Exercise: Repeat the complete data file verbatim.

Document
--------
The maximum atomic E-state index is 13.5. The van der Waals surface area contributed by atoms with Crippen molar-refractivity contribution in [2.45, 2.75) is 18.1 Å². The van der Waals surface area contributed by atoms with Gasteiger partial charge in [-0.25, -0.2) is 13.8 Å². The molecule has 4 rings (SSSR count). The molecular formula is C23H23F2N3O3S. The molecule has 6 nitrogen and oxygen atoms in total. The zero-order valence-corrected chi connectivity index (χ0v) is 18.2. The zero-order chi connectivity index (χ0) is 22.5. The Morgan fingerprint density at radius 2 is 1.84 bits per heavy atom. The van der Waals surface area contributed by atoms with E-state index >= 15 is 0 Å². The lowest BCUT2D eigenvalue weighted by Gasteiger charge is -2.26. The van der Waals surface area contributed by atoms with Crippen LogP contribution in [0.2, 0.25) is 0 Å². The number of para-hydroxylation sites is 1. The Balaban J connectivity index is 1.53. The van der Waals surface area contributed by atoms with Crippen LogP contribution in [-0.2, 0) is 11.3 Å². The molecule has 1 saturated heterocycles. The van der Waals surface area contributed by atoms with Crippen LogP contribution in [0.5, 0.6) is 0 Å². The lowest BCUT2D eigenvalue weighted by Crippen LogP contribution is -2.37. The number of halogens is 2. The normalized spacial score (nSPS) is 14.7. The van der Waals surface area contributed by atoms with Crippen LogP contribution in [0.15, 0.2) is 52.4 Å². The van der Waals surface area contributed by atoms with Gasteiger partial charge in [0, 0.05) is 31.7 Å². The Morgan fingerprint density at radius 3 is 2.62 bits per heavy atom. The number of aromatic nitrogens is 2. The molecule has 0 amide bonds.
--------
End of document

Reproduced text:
The maximum atomic E-state index is 13.5. The van der Waals surface area contributed by atoms with Crippen molar-refractivity contribution in [2.45, 2.75) is 18.1 Å². The van der Waals surface area contributed by atoms with Gasteiger partial charge in [-0.25, -0.2) is 13.8 Å². The molecule has 4 rings (SSSR count). The molecular formula is C23H23F2N3O3S. The molecule has 6 nitrogen and oxygen atoms in total. The zero-order valence-corrected chi connectivity index (χ0v) is 18.2. The zero-order chi connectivity index (χ0) is 22.5. The Morgan fingerprint density at radius 2 is 1.84 bits per heavy atom. The van der Waals surface area contributed by atoms with E-state index >= 15 is 0 Å². The lowest BCUT2D eigenvalue weighted by Gasteiger charge is -2.26. The van der Waals surface area contributed by atoms with Crippen LogP contribution in [0.2, 0.25) is 0 Å². The number of para-hydroxylation sites is 1. The Balaban J connectivity index is 1.53. The van der Waals surface area contributed by atoms with Crippen LogP contribution in [-0.2, 0) is 11.3 Å². The molecule has 1 saturated heterocycles. The van der Waals surface area contributed by atoms with Crippen LogP contribution in [0.5, 0.6) is 0 Å². The lowest BCUT2D eigenvalue weighted by Crippen LogP contribution is -2.37. The number of halogens is 2. The normalized spacial score (nSPS) is 14.7. The van der Waals surface area contributed by atoms with Crippen LogP contribution in [0.15, 0.2) is 52.4 Å². The van der Waals surface area contributed by atoms with Gasteiger partial charge in [0, 0.05) is 31.7 Å². The Morgan fingerprint density at radius 3 is 2.62 bits per heavy atom. The number of aromatic nitrogens is 2. The molecule has 0 amide bonds.